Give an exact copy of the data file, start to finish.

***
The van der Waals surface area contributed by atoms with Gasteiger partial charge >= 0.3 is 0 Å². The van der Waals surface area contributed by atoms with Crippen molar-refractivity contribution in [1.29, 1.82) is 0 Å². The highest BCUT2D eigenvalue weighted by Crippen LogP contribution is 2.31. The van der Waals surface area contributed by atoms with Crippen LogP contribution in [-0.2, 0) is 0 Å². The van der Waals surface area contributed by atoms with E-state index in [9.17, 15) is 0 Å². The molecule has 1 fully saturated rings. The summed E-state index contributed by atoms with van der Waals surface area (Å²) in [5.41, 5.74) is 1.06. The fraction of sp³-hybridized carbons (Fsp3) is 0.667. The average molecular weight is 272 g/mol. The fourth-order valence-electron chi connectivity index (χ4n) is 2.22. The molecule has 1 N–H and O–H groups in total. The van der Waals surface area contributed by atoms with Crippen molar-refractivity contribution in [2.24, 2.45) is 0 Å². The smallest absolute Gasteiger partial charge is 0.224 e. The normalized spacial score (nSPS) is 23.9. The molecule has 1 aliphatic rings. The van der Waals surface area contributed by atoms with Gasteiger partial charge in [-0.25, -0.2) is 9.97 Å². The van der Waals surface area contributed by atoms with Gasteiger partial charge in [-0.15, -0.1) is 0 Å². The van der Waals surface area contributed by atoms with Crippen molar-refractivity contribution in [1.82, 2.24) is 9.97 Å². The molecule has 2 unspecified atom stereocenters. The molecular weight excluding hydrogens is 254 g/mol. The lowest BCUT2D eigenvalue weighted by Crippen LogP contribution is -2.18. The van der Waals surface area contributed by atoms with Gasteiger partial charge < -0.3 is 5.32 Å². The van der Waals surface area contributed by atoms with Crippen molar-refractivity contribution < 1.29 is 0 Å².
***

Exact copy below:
The van der Waals surface area contributed by atoms with Gasteiger partial charge >= 0.3 is 0 Å². The van der Waals surface area contributed by atoms with Crippen molar-refractivity contribution in [1.29, 1.82) is 0 Å². The highest BCUT2D eigenvalue weighted by Crippen LogP contribution is 2.31. The van der Waals surface area contributed by atoms with Crippen LogP contribution in [-0.2, 0) is 0 Å². The van der Waals surface area contributed by atoms with E-state index in [9.17, 15) is 0 Å². The molecule has 1 fully saturated rings. The summed E-state index contributed by atoms with van der Waals surface area (Å²) in [5.41, 5.74) is 1.06. The fraction of sp³-hybridized carbons (Fsp3) is 0.667. The average molecular weight is 272 g/mol. The fourth-order valence-electron chi connectivity index (χ4n) is 2.22. The molecule has 1 N–H and O–H groups in total. The van der Waals surface area contributed by atoms with Crippen molar-refractivity contribution in [2.24, 2.45) is 0 Å². The smallest absolute Gasteiger partial charge is 0.224 e. The normalized spacial score (nSPS) is 23.9. The molecule has 1 aliphatic rings. The van der Waals surface area contributed by atoms with Gasteiger partial charge in [-0.25, -0.2) is 9.97 Å². The van der Waals surface area contributed by atoms with Gasteiger partial charge in [-0.15, -0.1) is 0 Å². The van der Waals surface area contributed by atoms with Crippen molar-refractivity contribution in [1.82, 2.24) is 9.97 Å². The molecule has 2 unspecified atom stereocenters. The molecular weight excluding hydrogens is 254 g/mol. The lowest BCUT2D eigenvalue weighted by Crippen LogP contribution is -2.18. The van der Waals surface area contributed by atoms with Gasteiger partial charge < -0.3 is 5.32 Å². The van der Waals surface area contributed by atoms with Crippen molar-refractivity contribution < 1.29 is 0 Å².